26 November 2018

Bibliomuse 2: Books

In my last post I shared new work from my Bibliomuse 2 series - a subseries of KEEP: Modern Library.
 
At the end of the summer I had completed four wall pieces and now I have a mind to create artist's books to accompany each wall piece.

Here are the fruits of that labor:


 The Scandal of Silence, No. 2 

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 The Impact of the Social Science, No. 2


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Theory of Collective Behavior, No. 2



Accordion books are so versatile. I love how they can look similar to "regular" bound books.


Or, break into dance and become sculptural objects.


I'm on a roll with bookmaking lately and am enjoying the small scale.

I have been sharing my process over on Instagram so join me there on my instagram account if you'd like to follow along.

And, remember, I teach bookmaking and paper arts on-line on Creativebug.

There is a simple accordion book class as well as more complicated binding classes (Coptic and Japanese Side Sewn) - so check that out if you are getting the bookmaking bug like I have lately!

20 September 2018

Bibliomuse 2 : a new phase

My Bibliomuse series is a sub-series of KEEP: Modern Library where I look to Japanese boro textiles and imagery from withdrawn library books for visual inspiration, and use old European linen and cloth from the covers of withdrawn library books as my materials. The image-making processes used are stenciling, block printing, image transfers, and occasionally graphite directly on the fabric.

You can see some images from the original KEEP: Modern Library series here and here; and the first Bibliomuse sub-series here; and by visiting my art website here.


Essential from KEEP: Modern Library series

Currently, I'm working on a new phase of the Bibliomuse series where I am experimenting with color combinations and dying the base-cloth, playing with the scale of imagery, and transferring images of woven cloth from the withdrawn library books on the fabric.
With the first Bibliomuse series I used the sewing machine and densely repeated back and forth stitching to create a unique texture on the base-cloth.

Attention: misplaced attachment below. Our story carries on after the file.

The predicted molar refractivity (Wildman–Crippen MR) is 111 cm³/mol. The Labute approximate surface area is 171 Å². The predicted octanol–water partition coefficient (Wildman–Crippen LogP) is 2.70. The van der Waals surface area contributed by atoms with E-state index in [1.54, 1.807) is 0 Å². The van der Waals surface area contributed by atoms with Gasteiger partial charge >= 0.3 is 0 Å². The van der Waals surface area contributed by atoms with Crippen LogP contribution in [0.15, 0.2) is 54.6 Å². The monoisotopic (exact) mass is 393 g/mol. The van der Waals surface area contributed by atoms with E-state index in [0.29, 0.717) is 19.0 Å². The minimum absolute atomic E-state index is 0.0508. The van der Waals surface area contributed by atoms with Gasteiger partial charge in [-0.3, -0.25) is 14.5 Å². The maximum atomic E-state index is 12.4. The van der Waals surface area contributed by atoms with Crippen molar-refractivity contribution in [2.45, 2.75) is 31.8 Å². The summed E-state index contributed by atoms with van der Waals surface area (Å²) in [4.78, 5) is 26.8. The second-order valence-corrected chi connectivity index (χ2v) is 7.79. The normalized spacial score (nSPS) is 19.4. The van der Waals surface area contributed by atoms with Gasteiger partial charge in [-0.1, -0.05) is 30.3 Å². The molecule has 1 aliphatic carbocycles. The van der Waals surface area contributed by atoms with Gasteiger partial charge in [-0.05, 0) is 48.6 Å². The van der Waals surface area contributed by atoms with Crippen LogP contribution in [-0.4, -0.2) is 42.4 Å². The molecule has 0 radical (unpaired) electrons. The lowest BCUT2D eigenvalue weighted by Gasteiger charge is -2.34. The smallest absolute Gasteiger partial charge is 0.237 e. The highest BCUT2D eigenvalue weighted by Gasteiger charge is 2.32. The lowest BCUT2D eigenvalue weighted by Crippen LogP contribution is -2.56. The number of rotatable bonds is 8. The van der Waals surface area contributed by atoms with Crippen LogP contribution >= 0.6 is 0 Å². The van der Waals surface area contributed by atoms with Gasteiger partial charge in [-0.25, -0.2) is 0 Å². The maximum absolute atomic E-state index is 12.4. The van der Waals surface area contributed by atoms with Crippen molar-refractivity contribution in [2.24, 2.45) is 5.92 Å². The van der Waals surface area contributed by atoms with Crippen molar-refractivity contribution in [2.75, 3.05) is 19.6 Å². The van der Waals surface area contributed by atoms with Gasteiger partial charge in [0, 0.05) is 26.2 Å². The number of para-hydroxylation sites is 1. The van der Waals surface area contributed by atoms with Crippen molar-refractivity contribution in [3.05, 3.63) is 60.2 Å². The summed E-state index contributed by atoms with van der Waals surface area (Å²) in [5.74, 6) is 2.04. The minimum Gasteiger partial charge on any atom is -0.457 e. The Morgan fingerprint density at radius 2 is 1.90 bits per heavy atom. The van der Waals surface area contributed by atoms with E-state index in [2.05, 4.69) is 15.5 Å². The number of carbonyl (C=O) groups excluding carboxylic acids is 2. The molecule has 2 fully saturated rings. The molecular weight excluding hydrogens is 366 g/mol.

Hemingway and the Art of Awareness 1-5 from the first Bibliomuse


In this new phase of the Bibliomuse series I'm hand stitching only.

Enough explanation! Here are the new pieces: 




Title: Theory of Collective Behavior, No. 1




Base cloth is lightly dyed with walnut dye.

Below is the withdrawn library book that is the muse for this piece, also entitled: Theory of Collective Behavior.




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Title: The Impact of the Social Sciences, No. 1




The base cloth of this piece is dyed with walnut and persimmon dye. The inspiration for this piece is the four dots that appear on the cover and the title page of the muse. I played around with blowing up the dots on the photocopier and then translating those images to block prints, stencils and image transfers.




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Title: Genetics, Paleontology and Evolution, No. 3




I used this book as my muse in the first Bibliomuse series and have returned to it here playing with the scale of the imagery and printing and drawing on old linen that is stained with india ink.




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I've resisted working with blue since my work is influenced by Japanese boro textiles: I want my work to reflect the lines, shapes, layering and textures of boro textiles but not look like boro textiles. However, after my trip to France this summer where I dyed old linen cloth in woad, I just couldn't resist working it into a new piece when I returned home.




Title: The Scandal of Silence, No. 1




Below is the muse. In addition to using the black bars as imagery in the piece I also referenced the faded squiggle mark on the cover of the book by making a stencil of the line and repeating it in the piece.




I'm currently working on making little fabric accordion books to match each of these pieces - things are getting really meta!




 While in France I acquired an old lab coat at a brocante and gave it a few dips in the woad vat while there and added imagery from The Scandal of Silence after returning to the studio. Maybe I'll make books and clothes to match each wall piece...




27 August 2018

Art of Textile Repair and Reuse Workshop, Summer 18

 I taught a new class recently at Cabrillo Arts. The name of the workshop is:
  
The Art of Repair and Reuse:
Looking at Mending and Re-purposing Traditions in Various Cultures as Inspiration for New Work.